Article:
Because more often than not they are being interviewed by people unqualified to make a proper assement on whether or not they can work there are people who could work for a few hours in the day but how is that enough to support them or a family?
    Exactly. I don't understand why the DWP take the word of someone who has seen this person once for not very long, over the word of their GP who has probably seen them for years. The person who makes the decision isn't medically trained either.

    I've had this issue - I and my GP claim that I have problems with my balance, which causes me to fall over, walk into stuff, etc. DWP claim I have no such issue. It's really common with the diagnosis I have too.

    Some people have had their claim stopped on the basis that they said something like "I have a pet". Apparently, that proves you can work.:rolleyes: I was asked today (not for a benefit assessment) if I had any pets. I said yes and explained that due to my disabilities and how unpredictable my parents dogs are, I can't take them for walks.
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    Its time to burn all who do not benefit the country.
    Purge the land of deadweights.


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    (Original post by py0alb)
    I'm no Tory but I have to say those figures are staggering. I would have guessed at around 10% of people receiving benefits, not almost 50%.
    Not really that staggering when you think of how many people have children or are pensioners.
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    (Original post by Llamageddon)
    Not really that staggering when you think of how many people have children or are pensioners.
    Why should the state pay for peoples children?

    If you can afford them, dont have them.
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    (Original post by dj1015)
    Why should the state pay for peoples children?

    If you can afford them, dont have them.
    I don't care much for moral arguments on this issue but on the pragmatic side it's a pretty solid investment. Those children will be supporting us in our old age whether they want to or not and not being able to afford children is a very real problem for the young professionals of today.

    If they don't have them then we will have serious issues in the future in funding our ageing population.
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    (Original post by OU Student)
    Exactly. I don't understand why the DWP take the word of someone who has seen this person once for not very long, over the word of their GP who has probably seen them for years. The person who makes the decision isn't medically trained either.
    This happens quite a lot. Often, the medical evidence from GPs available to the decision maker isn't great - sometimes through lack of effort on behalf of the practitioner but, more often than not, because the reports they provide are not clear enough - many doctors will not understand the lack of discretion in the benefits system.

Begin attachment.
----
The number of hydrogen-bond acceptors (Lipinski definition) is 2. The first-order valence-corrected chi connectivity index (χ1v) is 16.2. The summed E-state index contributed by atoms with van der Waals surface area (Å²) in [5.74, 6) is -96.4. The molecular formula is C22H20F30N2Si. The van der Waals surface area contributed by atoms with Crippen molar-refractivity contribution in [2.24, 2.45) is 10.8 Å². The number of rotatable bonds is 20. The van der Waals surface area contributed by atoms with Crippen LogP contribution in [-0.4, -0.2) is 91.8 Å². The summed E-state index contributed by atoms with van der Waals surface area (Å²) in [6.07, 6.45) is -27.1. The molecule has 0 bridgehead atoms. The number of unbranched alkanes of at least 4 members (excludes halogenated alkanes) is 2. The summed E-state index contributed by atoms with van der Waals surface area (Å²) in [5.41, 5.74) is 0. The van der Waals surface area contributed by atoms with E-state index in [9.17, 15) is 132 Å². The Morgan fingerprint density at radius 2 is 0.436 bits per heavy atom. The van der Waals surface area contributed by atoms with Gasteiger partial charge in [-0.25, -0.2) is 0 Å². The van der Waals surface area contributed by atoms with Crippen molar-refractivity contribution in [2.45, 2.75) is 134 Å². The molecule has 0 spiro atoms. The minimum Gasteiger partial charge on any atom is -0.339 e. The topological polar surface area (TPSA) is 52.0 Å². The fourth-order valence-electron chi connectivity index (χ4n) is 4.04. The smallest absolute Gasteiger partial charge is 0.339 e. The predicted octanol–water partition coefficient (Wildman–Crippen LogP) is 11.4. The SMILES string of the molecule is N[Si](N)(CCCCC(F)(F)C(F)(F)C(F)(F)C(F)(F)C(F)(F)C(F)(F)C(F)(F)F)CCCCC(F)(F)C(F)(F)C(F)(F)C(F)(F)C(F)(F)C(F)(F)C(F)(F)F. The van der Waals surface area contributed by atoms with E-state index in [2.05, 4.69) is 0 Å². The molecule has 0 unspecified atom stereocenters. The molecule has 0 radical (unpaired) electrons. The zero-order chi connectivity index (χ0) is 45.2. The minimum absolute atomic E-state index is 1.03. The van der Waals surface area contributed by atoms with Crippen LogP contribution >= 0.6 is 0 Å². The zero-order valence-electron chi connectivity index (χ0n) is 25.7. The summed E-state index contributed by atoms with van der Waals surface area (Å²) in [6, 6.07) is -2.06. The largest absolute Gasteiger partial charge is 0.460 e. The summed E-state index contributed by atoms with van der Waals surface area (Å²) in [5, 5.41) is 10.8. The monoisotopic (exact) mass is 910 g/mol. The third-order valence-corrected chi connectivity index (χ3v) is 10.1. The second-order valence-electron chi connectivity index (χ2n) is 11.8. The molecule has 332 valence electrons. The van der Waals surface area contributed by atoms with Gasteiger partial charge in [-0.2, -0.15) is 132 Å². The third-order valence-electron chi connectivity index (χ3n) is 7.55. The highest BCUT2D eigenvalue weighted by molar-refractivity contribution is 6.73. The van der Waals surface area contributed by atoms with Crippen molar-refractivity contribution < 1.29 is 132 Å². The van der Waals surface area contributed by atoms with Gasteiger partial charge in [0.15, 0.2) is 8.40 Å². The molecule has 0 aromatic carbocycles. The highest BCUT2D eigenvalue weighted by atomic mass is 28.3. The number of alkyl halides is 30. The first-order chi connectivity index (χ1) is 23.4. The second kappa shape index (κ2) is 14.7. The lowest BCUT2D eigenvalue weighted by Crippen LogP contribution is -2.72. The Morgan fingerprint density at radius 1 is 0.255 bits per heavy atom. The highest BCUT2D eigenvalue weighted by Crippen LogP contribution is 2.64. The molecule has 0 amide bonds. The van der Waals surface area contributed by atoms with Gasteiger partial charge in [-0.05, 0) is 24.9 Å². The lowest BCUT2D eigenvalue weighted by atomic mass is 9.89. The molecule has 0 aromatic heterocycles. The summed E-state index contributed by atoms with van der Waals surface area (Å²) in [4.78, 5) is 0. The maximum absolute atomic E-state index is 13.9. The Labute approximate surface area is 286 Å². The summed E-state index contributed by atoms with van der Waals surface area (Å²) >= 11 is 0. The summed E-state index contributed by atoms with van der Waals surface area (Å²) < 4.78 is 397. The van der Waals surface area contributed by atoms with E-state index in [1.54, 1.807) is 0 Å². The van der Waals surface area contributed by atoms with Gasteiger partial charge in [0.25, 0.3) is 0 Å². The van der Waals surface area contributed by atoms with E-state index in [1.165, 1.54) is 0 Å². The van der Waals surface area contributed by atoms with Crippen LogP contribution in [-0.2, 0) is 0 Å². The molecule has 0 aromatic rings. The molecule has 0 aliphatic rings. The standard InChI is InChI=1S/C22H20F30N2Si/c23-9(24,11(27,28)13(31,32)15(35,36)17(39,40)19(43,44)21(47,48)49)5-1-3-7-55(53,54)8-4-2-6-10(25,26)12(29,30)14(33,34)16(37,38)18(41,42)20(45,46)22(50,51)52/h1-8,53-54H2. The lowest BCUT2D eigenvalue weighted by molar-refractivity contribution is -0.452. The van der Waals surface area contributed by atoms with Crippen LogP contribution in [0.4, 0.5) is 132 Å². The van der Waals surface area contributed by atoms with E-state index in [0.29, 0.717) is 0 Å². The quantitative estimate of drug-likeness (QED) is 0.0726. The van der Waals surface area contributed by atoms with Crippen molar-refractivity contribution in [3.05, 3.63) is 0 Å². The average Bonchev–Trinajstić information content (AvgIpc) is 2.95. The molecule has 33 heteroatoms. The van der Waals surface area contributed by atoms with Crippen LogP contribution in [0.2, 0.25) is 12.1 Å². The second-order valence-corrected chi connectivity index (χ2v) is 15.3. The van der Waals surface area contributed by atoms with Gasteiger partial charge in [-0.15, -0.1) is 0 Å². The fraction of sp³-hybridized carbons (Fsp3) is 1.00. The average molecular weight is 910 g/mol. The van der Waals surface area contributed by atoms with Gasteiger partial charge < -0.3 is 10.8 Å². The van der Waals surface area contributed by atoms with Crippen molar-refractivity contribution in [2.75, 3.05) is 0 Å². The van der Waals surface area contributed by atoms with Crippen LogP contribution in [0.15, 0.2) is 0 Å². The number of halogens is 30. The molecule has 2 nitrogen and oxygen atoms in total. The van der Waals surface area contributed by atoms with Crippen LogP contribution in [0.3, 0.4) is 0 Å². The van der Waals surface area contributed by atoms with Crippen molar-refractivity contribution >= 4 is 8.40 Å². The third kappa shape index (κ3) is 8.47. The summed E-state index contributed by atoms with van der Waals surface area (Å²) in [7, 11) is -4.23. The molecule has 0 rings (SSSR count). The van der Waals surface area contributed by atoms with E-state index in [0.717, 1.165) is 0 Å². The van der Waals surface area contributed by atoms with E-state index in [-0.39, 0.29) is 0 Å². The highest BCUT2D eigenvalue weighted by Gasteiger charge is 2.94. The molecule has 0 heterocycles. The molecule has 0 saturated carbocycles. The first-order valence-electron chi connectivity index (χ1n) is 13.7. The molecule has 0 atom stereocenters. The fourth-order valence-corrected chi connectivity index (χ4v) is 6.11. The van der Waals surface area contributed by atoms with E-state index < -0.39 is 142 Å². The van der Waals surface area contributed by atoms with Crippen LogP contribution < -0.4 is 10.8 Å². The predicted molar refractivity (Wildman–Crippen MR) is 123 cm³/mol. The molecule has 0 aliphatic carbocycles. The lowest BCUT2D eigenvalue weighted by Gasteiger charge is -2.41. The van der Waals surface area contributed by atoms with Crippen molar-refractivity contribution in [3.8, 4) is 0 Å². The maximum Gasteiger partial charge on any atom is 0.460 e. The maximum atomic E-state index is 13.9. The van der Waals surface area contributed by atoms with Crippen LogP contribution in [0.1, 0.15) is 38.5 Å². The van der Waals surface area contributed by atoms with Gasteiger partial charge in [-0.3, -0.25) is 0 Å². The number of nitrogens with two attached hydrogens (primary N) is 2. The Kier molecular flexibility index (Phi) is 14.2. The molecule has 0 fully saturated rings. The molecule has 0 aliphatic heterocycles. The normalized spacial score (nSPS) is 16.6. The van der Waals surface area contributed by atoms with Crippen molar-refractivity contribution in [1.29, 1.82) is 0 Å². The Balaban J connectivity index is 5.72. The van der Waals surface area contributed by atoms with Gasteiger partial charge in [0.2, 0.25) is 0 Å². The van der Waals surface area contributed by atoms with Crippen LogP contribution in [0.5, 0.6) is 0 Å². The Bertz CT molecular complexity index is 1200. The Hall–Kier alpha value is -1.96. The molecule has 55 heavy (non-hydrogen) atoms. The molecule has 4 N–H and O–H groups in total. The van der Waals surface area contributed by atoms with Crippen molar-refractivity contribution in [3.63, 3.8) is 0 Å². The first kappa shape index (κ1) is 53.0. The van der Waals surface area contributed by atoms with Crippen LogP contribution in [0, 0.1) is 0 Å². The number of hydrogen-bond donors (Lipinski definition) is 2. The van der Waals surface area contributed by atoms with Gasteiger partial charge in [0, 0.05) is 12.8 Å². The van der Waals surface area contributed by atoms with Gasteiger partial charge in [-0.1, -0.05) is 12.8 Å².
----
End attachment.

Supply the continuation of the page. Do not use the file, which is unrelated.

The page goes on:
All this means that it is quite easy for the decision maker to prefer the report made during the assessment (if there is one). You also have the "get as many people off benefits" attitude playing its part too.

    All the above is just my observations having seen a number of cases. I have had quite a bit of luck getting medical evidence from GPs in the form of questionnaire type letters which ensure that doctors provide good detail/ consider the issue of causation etc. The answers from these as well as some persuasive written/oral submissions usually save the day.

    Of course cases shouldn't go that far anyway - if a GP who knows that his/her patient cannot work, then that should be the end of it. Alas...
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    (Original post by Llamageddon)
    I don't care much for moral arguments on this issue but on the pragmatic side it's a pretty solid investment. Those children will be supporting us in our old age whether they want to or not and not being able to afford children is a very real problem for the young professionals of today.

    If they don't have them then we will have serious issues in the future in funding our ageing population.

    However...

    If the welfare system was cut back to not include payments for having children, then people should also get a tax cut as well.

    So no one loses out and the state is reduced in size to everyone benefit.
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    (Original post by dj1015)
    However...

    If the welfare system was cut back to not include payments for having children, then people should also get a tax cut as well.

    So no one loses out and the state is reduced in size to everyone benefit.
    But then the children will suffer. Is that right? Some will end up in care, which is more expensive (and unfair on the child) than giving the parent(s) £80 a week (child benefit and child tax credit) to bring them up.
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    (Original post by dj1015)
    However...

    If the welfare system was cut back to not include payments for having children, then people should also get a tax cut as well.

    So no one loses out and the state is reduced in size to everyone benefit.
    just because your idealogy says small state is good does not make it fact that "people will be better off" by a smaller state, everyone is worse off